In the European Union, benzyl alcohol is allowed as a preservative in cosmetics and personal care products at a maximum concentration of one percent. If it's used as a fragrance ingredient, the manufacturer is required to list it on the label when it's used at concentrations greater than 0.001 percent in leave-on products, and greater than 0.01 percent in rinse-off products.

Why would the EU care about labeling this ingredient? Because some studies have indicated that it can be a skin sensitizer, meaning that it can cause allergic reactions.

Increases Risks of Contact Allergies

Like many synthetic preservatives, benzyl alcohol can affect the immune system, gradually causing your skin to react. A 1998 study, for example, found that these reactions were possible, with researchers noting that the ingredient “can instigate immune system response that can include itching, burning, scaling, hives, and blistering of skin.”

The Material Data Safety Sheet (MSDS) on benzyl alcohol notes that it is a skin irritant, potentially causing redness and pain, as well as an eye irritant. Prolonged or repeated exposure can cause allergic contact dermatitis. It also warns that it may be toxic to the liver and central nervous system.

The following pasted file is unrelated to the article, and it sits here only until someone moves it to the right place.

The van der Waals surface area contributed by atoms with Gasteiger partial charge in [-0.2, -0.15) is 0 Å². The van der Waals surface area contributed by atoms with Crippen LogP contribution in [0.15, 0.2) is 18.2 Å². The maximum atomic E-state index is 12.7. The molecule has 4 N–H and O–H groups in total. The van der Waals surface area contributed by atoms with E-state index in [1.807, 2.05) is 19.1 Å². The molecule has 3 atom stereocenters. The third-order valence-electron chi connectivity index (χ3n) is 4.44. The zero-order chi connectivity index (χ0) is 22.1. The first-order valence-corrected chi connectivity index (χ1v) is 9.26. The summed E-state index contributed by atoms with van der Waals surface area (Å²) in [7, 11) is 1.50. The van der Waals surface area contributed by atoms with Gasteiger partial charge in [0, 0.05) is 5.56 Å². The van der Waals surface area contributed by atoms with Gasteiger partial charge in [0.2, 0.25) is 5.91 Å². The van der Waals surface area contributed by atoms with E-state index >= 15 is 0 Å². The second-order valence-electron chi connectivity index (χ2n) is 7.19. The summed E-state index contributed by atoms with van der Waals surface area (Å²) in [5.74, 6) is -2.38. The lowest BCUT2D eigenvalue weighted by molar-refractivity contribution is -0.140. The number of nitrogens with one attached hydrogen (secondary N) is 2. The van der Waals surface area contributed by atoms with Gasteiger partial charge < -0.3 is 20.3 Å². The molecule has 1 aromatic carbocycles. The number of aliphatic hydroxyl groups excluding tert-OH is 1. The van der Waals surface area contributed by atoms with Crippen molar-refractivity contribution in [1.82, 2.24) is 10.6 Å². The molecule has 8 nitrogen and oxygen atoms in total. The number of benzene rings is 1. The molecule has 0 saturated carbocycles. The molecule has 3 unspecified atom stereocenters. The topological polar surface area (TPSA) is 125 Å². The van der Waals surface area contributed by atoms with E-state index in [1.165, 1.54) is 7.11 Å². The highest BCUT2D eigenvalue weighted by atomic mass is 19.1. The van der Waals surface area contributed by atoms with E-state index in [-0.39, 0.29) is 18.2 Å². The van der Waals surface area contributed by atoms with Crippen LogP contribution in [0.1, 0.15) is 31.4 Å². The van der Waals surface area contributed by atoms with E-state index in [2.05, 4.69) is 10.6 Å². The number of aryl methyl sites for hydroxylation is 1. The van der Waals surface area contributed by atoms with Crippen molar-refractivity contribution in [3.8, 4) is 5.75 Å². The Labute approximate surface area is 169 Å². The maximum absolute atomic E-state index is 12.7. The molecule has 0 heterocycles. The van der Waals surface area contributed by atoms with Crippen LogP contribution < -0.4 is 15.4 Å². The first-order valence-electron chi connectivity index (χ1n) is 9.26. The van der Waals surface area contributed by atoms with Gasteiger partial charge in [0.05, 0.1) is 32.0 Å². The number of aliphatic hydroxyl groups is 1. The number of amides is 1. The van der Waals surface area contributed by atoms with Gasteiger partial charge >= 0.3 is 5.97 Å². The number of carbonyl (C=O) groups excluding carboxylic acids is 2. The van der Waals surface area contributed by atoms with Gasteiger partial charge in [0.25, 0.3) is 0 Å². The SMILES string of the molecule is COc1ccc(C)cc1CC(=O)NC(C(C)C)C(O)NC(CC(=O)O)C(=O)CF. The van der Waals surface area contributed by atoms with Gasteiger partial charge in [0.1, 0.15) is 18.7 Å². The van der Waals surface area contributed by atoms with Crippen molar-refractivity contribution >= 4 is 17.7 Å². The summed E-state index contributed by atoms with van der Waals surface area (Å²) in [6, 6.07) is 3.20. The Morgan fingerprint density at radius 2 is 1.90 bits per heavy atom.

Another concern with benzyl alcohol is that like some other preservatives, it can break down to create aldehydes when combined with other chemicals, and one of those aldehydes can be formaldehyde, which is a known carcinogen. Again, the exposure levels are typically small, but still, this is something that you may not be entirely comfortable with.

The Environmental Working Group (EWG) classifies the ingredient as a “6,” or “moderate hazard,” so this isn't one of the horrible ones, but for those with sensitive or reactive skin, it's definitely one to avoid.

Dangerous for Young Children